James Farrior wound up calling it "a small, sick feeling of relief," rarely the kind of nominative phrase associated with the winning side in the AFC championship game, but given the only alternative -- a gigantic, nauseous feeling of lingering disbelief -- it managed to make perfect sense.
On their way to Super Bowl 45, the Steelers' iconic defense probably came within one more sorry series of fully regurgitating a 24-point lead at Heinz Field, a virtually unthinkable collapse that every last man in Dick LeBeau's decorated deployment might have spent the rest of his life trying to chase from his memory.
"It could have been a disaster," said nose tackle Chris Hoke after Pittsburgh canceled all Jets to Dallas at the last minute. "They really had all the momentum in the second half. It was like we were banging our heads against the wall out there. We finally stopped them at the goal line and I think that changed things."
Arguably, but then, just about everything is arguable.
Surely it was mad clutch when Brett Keisel and Lawrence Timmons stopped LaDainian Tomlinson on fourth down at the 1 with 7:44 left on the game clock, but Ben Roethlisberger, working on a miserable passer rating of 35.5 on this bitter winter night, fumbled the snap from backup center Doug Legursky for a safety on the very next play. Jets quarterback Mark Sanchez then went 6 for 6 on the ensuing New York possession to pull Rex Ryan's team to within five at 24-19.
The Steelers could not play pass defense to save their Super Bowl reservations after a Rashard Mendenhall-powered offense erected most of the 24-0 lead that was established 63 seconds before halftime.
Fortunately, the same people who couldn't catch up with anybody in the Steelers' secondary had taken the precaution of making what proved to be the winning play in the Jets' backfield. It came on third-and-17 at the Steelers' 26, just 47 seconds after Roethlisberger's 2-yard keeper had erected a 17-0 lead.
Sanchez dropped to pass again, two plays after LaMarr Woodley planted him 7 yards deep in his backfield, but now a corner blitz from the opposite side was even more destructive. Ike Taylor crashed into Sanchez from behind just as the quarterback cocked his arm, ejecting the ball onto the grass in the vicinity of William Gay, who was on the approach from the opposite corner.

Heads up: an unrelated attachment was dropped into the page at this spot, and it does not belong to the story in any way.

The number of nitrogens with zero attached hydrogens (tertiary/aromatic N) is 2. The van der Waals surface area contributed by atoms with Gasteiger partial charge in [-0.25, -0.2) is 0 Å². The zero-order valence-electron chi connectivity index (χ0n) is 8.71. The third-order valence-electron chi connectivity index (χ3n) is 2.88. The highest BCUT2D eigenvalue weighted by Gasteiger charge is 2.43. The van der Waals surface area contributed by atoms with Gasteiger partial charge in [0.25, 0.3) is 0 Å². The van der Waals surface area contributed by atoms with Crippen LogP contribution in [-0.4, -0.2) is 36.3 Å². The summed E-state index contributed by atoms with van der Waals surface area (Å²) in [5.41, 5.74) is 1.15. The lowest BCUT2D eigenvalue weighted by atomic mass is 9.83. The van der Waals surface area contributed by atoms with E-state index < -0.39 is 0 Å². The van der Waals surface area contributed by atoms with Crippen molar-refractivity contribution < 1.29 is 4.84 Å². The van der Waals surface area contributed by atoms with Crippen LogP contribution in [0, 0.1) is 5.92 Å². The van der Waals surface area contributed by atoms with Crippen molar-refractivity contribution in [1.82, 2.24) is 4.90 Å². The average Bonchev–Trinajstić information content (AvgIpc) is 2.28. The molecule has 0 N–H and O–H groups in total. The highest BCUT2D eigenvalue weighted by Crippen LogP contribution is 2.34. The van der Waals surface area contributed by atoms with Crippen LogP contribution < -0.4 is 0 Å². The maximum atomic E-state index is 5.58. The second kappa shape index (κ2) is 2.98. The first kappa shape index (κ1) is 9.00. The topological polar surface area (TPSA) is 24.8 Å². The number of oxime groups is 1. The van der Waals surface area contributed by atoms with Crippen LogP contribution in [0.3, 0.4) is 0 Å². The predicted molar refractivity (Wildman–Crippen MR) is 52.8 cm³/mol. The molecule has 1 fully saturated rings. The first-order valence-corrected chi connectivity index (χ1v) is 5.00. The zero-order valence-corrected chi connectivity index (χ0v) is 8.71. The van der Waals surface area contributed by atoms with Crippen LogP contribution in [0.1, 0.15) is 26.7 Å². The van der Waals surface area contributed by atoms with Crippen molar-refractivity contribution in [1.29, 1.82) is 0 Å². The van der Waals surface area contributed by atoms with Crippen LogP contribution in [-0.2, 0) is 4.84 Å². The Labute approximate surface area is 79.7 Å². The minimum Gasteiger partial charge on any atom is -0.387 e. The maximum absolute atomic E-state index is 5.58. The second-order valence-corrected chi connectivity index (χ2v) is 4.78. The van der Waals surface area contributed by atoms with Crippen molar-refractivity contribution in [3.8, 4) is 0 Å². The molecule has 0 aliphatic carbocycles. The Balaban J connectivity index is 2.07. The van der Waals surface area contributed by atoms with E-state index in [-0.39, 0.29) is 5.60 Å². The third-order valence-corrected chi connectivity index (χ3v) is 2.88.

Gay waited with a kind of maddening precarious patience, looking for something like a hop that he could scoop. The fact that he got it just as Ziggy Hood was clearing a path in front of him resulted in a 19-yard fumble return for a touchdown and the bonus points that would ultimately prove too daunting for New York to overcome.
"That wasn't an individual play," said Gay in a boisterous Steelers locker room. "That was just great coverage, great pressure, a great call, just a total team defensive play. I didn't want to fall on it. I was trying to scoop it, but I don't take any credit for that play. That was just a great effort by everybody."
But the Jets didn't blink; they taxied into position even before the intermission, when Brad Smith (who burned the Steelers for a 97-yard kickoff return in New York's victory here a month ago) caught two passes for 25 critical yards on the drive to a Nick Folk field goal with nine seconds left in the second quarter. It was 24-3.
As the second half began, the Jets were somehow cleared for takeoff. They needed just five plays to go 90 yards, half of them on Santonio Holmes' 45-yard touchdown catch behind Taylor that made it 24-10.
"This is the AFC championship game," Timmons reminded people afterward. "These guys are going to come out and make some plays too. We expected a very competitive game, and that's what we got, a very competitive game."
But what they very nearly got was a nightmare scenario in which the Jets scored 26 second-half points to rip a Super Bowl berth from the very defense that's put its signature all over recent Super Bowl history.
"We made just enough plays in the first half," said Woodley, "but this just shows that you can never make enough. It's never enough until that fourth-quarter clock hits 0:00."
"They were the better team in the second half," said safety Ryan Clark, "and they're a very brassy team. You can't talk before you play like they do. You know I can't wait. I can't wait to get on the jet to Dallas and go to the Super Bowl."
Especially since such a long, long layover over indeterminate duration was just barely averted.
Gene Collier: firstname.lastname@example.org